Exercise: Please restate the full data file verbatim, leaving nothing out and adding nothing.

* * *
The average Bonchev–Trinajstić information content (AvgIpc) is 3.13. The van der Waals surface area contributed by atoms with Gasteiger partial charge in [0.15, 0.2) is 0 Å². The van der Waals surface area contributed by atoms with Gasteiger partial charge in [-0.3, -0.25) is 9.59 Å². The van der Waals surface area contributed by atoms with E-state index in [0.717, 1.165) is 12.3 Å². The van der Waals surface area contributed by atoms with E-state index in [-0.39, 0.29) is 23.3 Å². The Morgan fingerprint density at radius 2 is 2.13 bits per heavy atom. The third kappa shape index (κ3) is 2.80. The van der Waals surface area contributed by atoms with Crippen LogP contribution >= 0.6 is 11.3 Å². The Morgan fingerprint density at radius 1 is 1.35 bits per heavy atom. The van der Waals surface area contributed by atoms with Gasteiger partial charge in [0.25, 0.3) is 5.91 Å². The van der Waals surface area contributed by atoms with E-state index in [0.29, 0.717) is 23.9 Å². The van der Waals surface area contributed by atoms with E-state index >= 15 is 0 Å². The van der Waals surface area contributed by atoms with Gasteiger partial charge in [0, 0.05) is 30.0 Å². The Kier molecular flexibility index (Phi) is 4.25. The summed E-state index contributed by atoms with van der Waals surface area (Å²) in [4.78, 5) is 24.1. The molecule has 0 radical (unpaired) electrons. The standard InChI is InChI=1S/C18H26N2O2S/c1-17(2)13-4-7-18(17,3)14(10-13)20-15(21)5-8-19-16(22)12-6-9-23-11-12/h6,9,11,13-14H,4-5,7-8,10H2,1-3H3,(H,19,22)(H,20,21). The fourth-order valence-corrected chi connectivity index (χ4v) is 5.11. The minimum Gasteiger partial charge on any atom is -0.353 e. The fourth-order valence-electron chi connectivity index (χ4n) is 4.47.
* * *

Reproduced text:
The average Bonchev–Trinajstić information content (AvgIpc) is 3.13. The van der Waals surface area contributed by atoms with Gasteiger partial charge in [0.15, 0.2) is 0 Å². The van der Waals surface area contributed by atoms with Gasteiger partial charge in [-0.3, -0.25) is 9.59 Å². The van der Waals surface area contributed by atoms with E-state index in [0.717, 1.165) is 12.3 Å². The van der Waals surface area contributed by atoms with E-state index in [-0.39, 0.29) is 23.3 Å². The Morgan fingerprint density at radius 2 is 2.13 bits per heavy atom. The third kappa shape index (κ3) is 2.80. The van der Waals surface area contributed by atoms with Crippen LogP contribution >= 0.6 is 11.3 Å². The Morgan fingerprint density at radius 1 is 1.35 bits per heavy atom. The van der Waals surface area contributed by atoms with Gasteiger partial charge in [0.25, 0.3) is 5.91 Å². The van der Waals surface area contributed by atoms with E-state index in [0.29, 0.717) is 23.9 Å². The van der Waals surface area contributed by atoms with E-state index >= 15 is 0 Å². The van der Waals surface area contributed by atoms with Gasteiger partial charge in [0, 0.05) is 30.0 Å². The Kier molecular flexibility index (Phi) is 4.25. The summed E-state index contributed by atoms with van der Waals surface area (Å²) in [4.78, 5) is 24.1. The molecule has 0 radical (unpaired) electrons. The standard InChI is InChI=1S/C18H26N2O2S/c1-17(2)13-4-7-18(17,3)14(10-13)20-15(21)5-8-19-16(22)12-6-9-23-11-12/h6,9,11,13-14H,4-5,7-8,10H2,1-3H3,(H,19,22)(H,20,21). The fourth-order valence-corrected chi connectivity index (χ4v) is 5.11. The minimum Gasteiger partial charge on any atom is -0.353 e. The fourth-order valence-electron chi connectivity index (χ4n) is 4.47.